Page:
From prison, Jackson describes how they now want to see prisons as the place from which social transformation takes place. They want to transform the place that is supposed to marginalize them from society into a greenhouse for thinking, writing and deepening ideology. The prison must be the place where the “decolonization” of the black population begins. “The prisoner class”, he says, is the part of the black population that has been deprived of voice and influence by oppressive police power, but instead of accepting the police narrative of reality, he chooses to see the opposite. For Jackson, the prison class has the power to present another discourse on reality and therefore the power to build another society.
For Foucault, the stay in the United States has an awakening function. It reopens his eyes to the class struggle, to the contrast between wealth and misery, he says in an interview. Once back in France, this awakening will have tangible consequences. In 1971, with others, he created a militant movement, the Groupe d’Information sur les Prisons (GIP), which wanted to spread information about the reality of French prisons.
All the thinkers I mentioned initially were part of it: Sartre, Cixous, Deleuze, Genet and soon thousands of others. They write brochures and a program, distribute questionnaires to prisoners via their family visitors and publish letters on the reality inside prisons. They translate and broadcast an interview in which George Jackson describes how he wants to give the prisons a key role in the liberation of the black population, and later also the story of his death. Like the BPP, they highlight the statistics: statistics showing that most prisoners in France are young sons of immigrants.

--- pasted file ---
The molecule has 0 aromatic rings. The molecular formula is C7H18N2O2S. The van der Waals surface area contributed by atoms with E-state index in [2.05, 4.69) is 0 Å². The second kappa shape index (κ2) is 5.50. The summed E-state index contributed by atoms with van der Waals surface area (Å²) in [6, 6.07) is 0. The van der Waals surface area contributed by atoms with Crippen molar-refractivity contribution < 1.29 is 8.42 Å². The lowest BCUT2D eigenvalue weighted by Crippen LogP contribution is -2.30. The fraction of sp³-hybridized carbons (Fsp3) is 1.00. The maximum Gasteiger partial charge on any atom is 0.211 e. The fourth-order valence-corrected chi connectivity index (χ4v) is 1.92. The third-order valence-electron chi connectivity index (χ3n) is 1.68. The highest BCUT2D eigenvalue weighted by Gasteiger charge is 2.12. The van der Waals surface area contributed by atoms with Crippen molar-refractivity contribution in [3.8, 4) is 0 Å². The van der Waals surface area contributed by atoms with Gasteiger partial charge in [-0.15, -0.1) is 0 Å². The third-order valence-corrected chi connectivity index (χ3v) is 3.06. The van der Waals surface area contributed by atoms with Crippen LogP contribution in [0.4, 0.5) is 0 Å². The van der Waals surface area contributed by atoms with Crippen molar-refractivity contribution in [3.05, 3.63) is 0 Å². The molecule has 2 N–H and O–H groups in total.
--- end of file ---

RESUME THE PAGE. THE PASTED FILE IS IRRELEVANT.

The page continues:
Media interest is great when the French intellectual elite reads its manifesto-type programme, written by Foucault: “These investigations are not made by anyone from outside, those who investigate are those who are investigated. It is up to them to speak up, to tear down the walls, to express what is unacceptable and no longer tolerate it. It is up to them to take responsibility for the struggle that will prevent further oppression.” Inspiration comes from many directions in the contemporary world, but despite the clear influences of the BPP’s rhetoric and ideology, this connection is rarely highlighted.